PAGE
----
Living Out Our Christian Faith

From my perspective, some of the most satisfying work as a counselor is helping clients tap into their local churches so as to jump start their sanctification. How does a believer grow in his or her faith? Although therapists and clients can touch on the beginnings of this process in the counseling room, sanctification must take shape via one’s relationship to God and the body of Christ. The counseling room can never replace the fellowship that believers need with other believers. Nor was it intended to do so. I inform my believing clients that if they are not plugged into a solid Bible-believing local church, their struggles will continue to weigh them down.

It is equally true that unless believers find time for prayer, their struggles will continue to come at them in ways they don’t understand. We have the right to approach God’s throne of grace (Hebrews 4:16). We have the greatest gift of all in Christ to be considered children of God. That means we can talk to him, which is exactly what prayer is. Just as the counseling room is not meant to replace a local church, neither is it meant to replace one’s relationship to God as Father and the power of prayer that comes with that relationship. God gives us promises regarding prayers we place before him, promises that we need to understand on levels that come only in time of relating to him. It is easy to think of prayer as simply our wanting God to give us things to make us happy in the moment. I fall into that trap time and time again. Prayer, however, carries with it the power of knowing God on a deep level, which simply put, takes time. Although forgiveness is always there, and God is ready to take us places no matter what, we have to realize that if we’re not careful, we can waste the valuable resource of time that we can spend with God. Hours go by in flashes that turn into days that turn into years that turn into a lifetime. Don’t let the reality of being allowed to know God slip away.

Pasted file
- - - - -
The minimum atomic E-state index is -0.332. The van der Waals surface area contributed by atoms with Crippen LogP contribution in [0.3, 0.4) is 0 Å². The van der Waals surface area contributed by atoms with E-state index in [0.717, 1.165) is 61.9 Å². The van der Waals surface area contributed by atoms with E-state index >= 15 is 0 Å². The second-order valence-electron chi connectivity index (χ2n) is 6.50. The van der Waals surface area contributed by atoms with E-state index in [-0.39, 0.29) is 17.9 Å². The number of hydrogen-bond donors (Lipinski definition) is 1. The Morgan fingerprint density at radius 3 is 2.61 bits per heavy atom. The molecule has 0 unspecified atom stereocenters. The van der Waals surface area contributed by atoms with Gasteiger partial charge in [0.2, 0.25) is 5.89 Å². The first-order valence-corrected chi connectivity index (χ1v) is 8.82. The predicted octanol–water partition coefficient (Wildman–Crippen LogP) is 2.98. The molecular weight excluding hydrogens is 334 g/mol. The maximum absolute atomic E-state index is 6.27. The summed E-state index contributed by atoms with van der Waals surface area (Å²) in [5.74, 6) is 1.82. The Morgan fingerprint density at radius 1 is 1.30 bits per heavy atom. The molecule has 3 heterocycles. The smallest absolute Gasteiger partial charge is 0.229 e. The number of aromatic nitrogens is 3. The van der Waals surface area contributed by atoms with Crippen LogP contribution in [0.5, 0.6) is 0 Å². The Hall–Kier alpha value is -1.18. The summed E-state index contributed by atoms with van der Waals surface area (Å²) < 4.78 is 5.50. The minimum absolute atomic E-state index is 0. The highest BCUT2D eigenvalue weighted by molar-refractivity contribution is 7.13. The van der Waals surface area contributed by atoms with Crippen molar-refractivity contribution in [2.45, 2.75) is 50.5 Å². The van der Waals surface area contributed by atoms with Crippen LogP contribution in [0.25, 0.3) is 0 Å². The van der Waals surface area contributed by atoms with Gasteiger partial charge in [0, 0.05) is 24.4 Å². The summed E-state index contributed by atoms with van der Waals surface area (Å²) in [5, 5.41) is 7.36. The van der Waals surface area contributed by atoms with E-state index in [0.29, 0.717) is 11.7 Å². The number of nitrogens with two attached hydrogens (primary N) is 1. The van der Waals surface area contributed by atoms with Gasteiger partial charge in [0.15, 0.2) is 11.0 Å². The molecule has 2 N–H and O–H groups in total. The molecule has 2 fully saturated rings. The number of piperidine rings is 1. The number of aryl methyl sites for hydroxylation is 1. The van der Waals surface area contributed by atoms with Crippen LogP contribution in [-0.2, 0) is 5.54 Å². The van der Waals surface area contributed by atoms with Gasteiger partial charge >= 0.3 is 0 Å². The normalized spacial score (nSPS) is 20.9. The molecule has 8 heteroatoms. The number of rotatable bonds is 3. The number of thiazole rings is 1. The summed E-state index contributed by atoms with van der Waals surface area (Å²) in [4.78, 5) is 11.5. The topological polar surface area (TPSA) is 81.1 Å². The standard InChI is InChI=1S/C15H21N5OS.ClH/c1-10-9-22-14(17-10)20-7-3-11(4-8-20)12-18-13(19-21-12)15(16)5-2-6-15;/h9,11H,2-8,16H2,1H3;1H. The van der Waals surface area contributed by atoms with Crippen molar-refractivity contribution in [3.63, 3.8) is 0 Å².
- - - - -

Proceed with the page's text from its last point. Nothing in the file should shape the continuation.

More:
The counseling office is not a replacement for fellowship with other believers within a local church. No form of therapy is a replacement for prayer and knowing God. Additionally, counseling though it can help us gain insight into our selves and struggles that we face, it is not a replacement for our study of the Word or God, or Scripture. In addition to prayer, one of the ways we come to know God and his will for our lives is through his Word. Just as I tell believing clients about the necessity of church as the Body of Christ and prayer, I also tell them that if they are not reading and studying the Word of God, their struggles will continue to kick them in the rear. It is interesting and fulfilling work in counseling to help a believer develop some understanding of how to read and study God’s word. However, such work only begins in the counseling room. It must be developed in a local church setting with other believers who are trained to teach others how to study God’s Word.